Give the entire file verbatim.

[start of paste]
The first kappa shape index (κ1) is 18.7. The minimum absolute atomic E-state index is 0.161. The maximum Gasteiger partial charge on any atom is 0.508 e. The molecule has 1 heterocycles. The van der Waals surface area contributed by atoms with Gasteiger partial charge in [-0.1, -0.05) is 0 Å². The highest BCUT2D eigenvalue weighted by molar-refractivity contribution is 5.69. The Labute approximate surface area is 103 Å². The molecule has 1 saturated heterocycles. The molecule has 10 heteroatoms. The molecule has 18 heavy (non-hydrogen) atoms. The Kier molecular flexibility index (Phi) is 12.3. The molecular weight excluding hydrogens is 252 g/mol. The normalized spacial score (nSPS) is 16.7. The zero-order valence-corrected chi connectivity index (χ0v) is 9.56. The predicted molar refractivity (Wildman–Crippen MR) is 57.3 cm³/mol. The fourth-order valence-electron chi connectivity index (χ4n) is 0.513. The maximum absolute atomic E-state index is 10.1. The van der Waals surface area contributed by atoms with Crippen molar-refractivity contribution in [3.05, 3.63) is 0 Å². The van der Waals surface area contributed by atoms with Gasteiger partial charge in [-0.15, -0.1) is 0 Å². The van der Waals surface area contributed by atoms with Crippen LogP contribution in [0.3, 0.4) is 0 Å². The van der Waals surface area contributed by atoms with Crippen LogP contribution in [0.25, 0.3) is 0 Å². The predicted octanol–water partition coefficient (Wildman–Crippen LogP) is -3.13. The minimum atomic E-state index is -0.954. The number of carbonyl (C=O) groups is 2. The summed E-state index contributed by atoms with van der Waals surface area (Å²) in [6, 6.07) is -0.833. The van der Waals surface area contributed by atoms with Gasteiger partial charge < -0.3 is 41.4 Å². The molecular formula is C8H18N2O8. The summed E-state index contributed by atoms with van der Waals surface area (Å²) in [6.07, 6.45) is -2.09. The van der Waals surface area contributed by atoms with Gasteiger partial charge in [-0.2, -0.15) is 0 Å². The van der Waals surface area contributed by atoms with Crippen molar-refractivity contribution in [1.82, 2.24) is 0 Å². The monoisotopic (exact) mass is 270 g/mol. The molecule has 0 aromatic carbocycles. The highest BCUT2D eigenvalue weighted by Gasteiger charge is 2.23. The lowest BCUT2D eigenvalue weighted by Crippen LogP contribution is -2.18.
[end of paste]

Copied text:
The first kappa shape index (κ1) is 18.7. The minimum absolute atomic E-state index is 0.161. The maximum Gasteiger partial charge on any atom is 0.508 e. The molecule has 1 heterocycles. The van der Waals surface area contributed by atoms with Gasteiger partial charge in [-0.1, -0.05) is 0 Å². The highest BCUT2D eigenvalue weighted by molar-refractivity contribution is 5.69. The Labute approximate surface area is 103 Å². The molecule has 1 saturated heterocycles. The molecule has 10 heteroatoms. The molecule has 18 heavy (non-hydrogen) atoms. The Kier molecular flexibility index (Phi) is 12.3. The molecular weight excluding hydrogens is 252 g/mol. The normalized spacial score (nSPS) is 16.7. The zero-order valence-corrected chi connectivity index (χ0v) is 9.56. The predicted molar refractivity (Wildman–Crippen MR) is 57.3 cm³/mol. The fourth-order valence-electron chi connectivity index (χ4n) is 0.513. The maximum absolute atomic E-state index is 10.1. The van der Waals surface area contributed by atoms with Crippen molar-refractivity contribution in [3.05, 3.63) is 0 Å². The van der Waals surface area contributed by atoms with Gasteiger partial charge in [-0.15, -0.1) is 0 Å². The van der Waals surface area contributed by atoms with Crippen LogP contribution in [0.3, 0.4) is 0 Å². The van der Waals surface area contributed by atoms with Crippen LogP contribution in [0.25, 0.3) is 0 Å². The predicted octanol–water partition coefficient (Wildman–Crippen LogP) is -3.13. The minimum atomic E-state index is -0.954. The number of carbonyl (C=O) groups is 2. The summed E-state index contributed by atoms with van der Waals surface area (Å²) in [6, 6.07) is -0.833. The van der Waals surface area contributed by atoms with Gasteiger partial charge < -0.3 is 41.4 Å². The molecular formula is C8H18N2O8. The summed E-state index contributed by atoms with van der Waals surface area (Å²) in [6.07, 6.45) is -2.09. The van der Waals surface area contributed by atoms with Gasteiger partial charge in [-0.2, -0.15) is 0 Å². The van der Waals surface area contributed by atoms with Crippen molar-refractivity contribution in [1.82, 2.24) is 0 Å². The monoisotopic (exact) mass is 270 g/mol. The molecule has 0 aromatic carbocycles. The highest BCUT2D eigenvalue weighted by Gasteiger charge is 2.23. The lowest BCUT2D eigenvalue weighted by Crippen LogP contribution is -2.18.